Have you ever had the feeling about a simple idea, that you wished it came to you first? It happened to me with this amazing photo set.
You feel like an idea has been lying in front of you for a long time, and snap!, someone else already did it. Usually the greatest ideas make you feel that way.
I had a similar feeling when I first found this photo set from the Canadian travel photographer Christian Herwig. He drove 30.000 kilometers in 13 countries to capture the rather unexpected beauty of the concrete pavilions of public transport. From the Ukrainian coast of the Black Sea to the Altay Mountains in Kazahstan he found amazing sculptures along the road, that also serve as shelters or even landmarks.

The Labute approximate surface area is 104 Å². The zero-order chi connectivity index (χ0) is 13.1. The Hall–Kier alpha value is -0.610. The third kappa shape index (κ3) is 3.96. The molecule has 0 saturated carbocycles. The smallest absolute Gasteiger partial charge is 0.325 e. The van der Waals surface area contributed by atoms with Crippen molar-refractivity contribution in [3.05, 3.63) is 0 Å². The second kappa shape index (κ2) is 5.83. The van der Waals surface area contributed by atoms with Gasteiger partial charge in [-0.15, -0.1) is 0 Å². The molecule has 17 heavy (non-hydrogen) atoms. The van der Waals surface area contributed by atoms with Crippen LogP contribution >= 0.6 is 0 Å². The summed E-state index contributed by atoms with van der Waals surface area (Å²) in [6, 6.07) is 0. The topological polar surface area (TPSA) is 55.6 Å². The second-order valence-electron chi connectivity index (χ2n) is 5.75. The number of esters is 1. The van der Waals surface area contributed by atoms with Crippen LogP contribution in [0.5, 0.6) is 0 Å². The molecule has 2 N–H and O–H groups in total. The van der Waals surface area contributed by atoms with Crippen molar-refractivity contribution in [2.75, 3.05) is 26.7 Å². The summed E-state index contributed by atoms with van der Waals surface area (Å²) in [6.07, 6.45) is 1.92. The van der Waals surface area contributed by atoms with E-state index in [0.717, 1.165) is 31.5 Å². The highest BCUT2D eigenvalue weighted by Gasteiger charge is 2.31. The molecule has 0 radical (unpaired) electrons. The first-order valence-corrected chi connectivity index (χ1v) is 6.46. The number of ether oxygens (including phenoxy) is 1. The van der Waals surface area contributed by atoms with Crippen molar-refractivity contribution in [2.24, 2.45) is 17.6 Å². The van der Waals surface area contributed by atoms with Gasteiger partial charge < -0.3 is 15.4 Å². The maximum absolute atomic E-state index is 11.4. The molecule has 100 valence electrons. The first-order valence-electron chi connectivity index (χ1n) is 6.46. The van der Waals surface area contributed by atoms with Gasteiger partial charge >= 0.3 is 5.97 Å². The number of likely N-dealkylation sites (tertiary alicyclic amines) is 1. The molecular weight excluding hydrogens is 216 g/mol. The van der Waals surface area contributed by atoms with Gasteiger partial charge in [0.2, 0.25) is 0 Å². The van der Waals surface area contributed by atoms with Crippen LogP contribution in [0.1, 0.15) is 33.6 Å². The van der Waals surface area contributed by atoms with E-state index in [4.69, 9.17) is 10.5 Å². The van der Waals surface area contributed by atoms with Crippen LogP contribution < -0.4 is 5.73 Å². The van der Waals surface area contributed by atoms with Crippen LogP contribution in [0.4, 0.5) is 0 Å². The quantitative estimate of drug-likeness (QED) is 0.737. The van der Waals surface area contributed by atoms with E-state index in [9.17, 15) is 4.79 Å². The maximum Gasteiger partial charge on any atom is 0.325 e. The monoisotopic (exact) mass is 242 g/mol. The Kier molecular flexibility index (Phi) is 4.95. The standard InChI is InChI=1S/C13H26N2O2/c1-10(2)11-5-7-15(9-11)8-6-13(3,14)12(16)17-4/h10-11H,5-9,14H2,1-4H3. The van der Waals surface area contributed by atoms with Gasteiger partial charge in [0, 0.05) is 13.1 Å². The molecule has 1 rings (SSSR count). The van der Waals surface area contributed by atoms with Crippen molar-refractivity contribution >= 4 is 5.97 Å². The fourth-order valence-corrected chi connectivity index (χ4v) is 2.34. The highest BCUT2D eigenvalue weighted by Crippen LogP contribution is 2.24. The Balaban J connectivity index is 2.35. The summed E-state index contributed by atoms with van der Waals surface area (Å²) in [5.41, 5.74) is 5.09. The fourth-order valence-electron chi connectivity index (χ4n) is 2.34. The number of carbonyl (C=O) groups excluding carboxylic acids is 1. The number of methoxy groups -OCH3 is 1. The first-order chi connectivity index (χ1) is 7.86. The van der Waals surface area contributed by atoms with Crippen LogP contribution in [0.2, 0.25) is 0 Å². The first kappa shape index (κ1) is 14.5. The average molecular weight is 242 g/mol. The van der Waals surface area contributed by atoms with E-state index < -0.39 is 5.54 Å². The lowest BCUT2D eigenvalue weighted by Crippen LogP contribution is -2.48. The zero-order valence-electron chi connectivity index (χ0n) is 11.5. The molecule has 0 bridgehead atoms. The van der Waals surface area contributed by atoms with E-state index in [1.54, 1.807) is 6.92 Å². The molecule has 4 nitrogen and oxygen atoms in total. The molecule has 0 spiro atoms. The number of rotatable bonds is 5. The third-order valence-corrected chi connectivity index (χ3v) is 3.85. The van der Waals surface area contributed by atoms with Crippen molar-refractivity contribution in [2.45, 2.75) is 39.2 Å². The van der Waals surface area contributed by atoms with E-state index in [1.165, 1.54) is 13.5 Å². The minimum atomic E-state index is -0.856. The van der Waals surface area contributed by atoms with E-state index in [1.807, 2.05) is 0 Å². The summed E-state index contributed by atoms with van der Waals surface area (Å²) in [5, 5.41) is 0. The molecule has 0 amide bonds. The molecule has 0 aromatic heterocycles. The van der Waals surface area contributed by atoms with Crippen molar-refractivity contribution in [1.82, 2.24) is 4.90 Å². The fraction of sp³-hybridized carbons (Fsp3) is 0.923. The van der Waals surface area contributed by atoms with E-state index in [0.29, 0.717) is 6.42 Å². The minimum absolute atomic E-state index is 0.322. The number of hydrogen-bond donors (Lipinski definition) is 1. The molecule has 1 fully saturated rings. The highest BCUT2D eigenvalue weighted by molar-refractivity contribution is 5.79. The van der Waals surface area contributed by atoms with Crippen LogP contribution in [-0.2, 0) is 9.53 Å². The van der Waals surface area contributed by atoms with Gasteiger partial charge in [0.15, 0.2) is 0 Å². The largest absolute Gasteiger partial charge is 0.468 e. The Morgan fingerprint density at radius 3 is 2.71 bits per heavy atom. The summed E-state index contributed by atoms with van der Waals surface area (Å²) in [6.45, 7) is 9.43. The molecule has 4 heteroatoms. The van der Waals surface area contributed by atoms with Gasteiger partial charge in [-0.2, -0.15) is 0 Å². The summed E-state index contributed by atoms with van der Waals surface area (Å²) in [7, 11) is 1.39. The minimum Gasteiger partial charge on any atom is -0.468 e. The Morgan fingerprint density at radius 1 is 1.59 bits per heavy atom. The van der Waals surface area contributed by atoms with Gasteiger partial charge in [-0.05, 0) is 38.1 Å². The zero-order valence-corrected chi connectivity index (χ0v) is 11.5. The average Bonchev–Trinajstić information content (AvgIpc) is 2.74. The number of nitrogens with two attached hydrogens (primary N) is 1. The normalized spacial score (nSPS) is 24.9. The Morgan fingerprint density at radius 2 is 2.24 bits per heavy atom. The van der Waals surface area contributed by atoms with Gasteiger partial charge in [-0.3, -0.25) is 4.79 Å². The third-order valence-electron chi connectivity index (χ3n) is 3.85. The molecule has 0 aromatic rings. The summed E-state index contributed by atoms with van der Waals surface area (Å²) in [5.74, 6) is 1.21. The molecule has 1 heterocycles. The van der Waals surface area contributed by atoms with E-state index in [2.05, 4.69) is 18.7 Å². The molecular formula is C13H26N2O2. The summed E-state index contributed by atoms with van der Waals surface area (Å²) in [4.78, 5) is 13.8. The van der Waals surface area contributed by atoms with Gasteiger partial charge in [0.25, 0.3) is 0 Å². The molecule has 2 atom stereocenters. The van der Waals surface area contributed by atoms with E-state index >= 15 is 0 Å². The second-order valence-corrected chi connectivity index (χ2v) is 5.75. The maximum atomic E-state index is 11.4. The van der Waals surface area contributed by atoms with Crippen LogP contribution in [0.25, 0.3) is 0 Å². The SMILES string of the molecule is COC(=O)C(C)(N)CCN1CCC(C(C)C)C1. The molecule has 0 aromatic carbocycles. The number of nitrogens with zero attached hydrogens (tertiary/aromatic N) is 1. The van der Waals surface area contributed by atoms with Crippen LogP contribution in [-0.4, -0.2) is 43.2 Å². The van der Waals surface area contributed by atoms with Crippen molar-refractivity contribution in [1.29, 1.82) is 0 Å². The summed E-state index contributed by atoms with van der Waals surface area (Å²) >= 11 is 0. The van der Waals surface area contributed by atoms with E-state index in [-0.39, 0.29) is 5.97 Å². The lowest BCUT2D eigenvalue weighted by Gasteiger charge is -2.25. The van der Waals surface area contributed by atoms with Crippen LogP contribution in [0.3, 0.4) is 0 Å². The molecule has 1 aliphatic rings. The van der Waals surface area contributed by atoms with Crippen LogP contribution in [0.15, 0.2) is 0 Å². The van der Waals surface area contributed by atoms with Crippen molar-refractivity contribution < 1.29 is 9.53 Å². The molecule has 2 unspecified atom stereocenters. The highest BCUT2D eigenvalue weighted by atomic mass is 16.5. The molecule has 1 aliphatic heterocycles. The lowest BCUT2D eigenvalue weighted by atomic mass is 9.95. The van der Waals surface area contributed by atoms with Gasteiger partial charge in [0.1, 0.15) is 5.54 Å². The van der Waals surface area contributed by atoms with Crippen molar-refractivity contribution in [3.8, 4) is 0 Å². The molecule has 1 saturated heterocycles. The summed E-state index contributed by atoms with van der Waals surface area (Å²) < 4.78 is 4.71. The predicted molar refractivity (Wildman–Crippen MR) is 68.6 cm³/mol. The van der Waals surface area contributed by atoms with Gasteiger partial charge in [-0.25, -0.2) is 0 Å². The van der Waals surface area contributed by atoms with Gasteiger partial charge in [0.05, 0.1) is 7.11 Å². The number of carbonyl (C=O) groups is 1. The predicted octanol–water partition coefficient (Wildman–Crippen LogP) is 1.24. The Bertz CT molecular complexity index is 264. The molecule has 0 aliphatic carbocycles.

You would think that the strictness of Soviet architecture characterized the buildings of transportation as well. It would have been logical to come up with a universal design for these structures, but this is not what happened. Each bus stop tells something about its surroundings: the country, the community, the culture – and probably a little bit about the zeitgeist too.
They represent a great mix of style, a little craziness and craftwork. If not with the remarkable geometry, they will surely attract attention with their colorful murals or mosaics. Only the sky is the limit for the different designs: arches and cantilevers, domes and towers, hats and birds. I can almost see the confident and ecstatic smile of the designers who made these artworks happen.
The artist’s book called Soviet Bus Stops is coming soon.
All photos are taken from Christopher Herwig‘s website.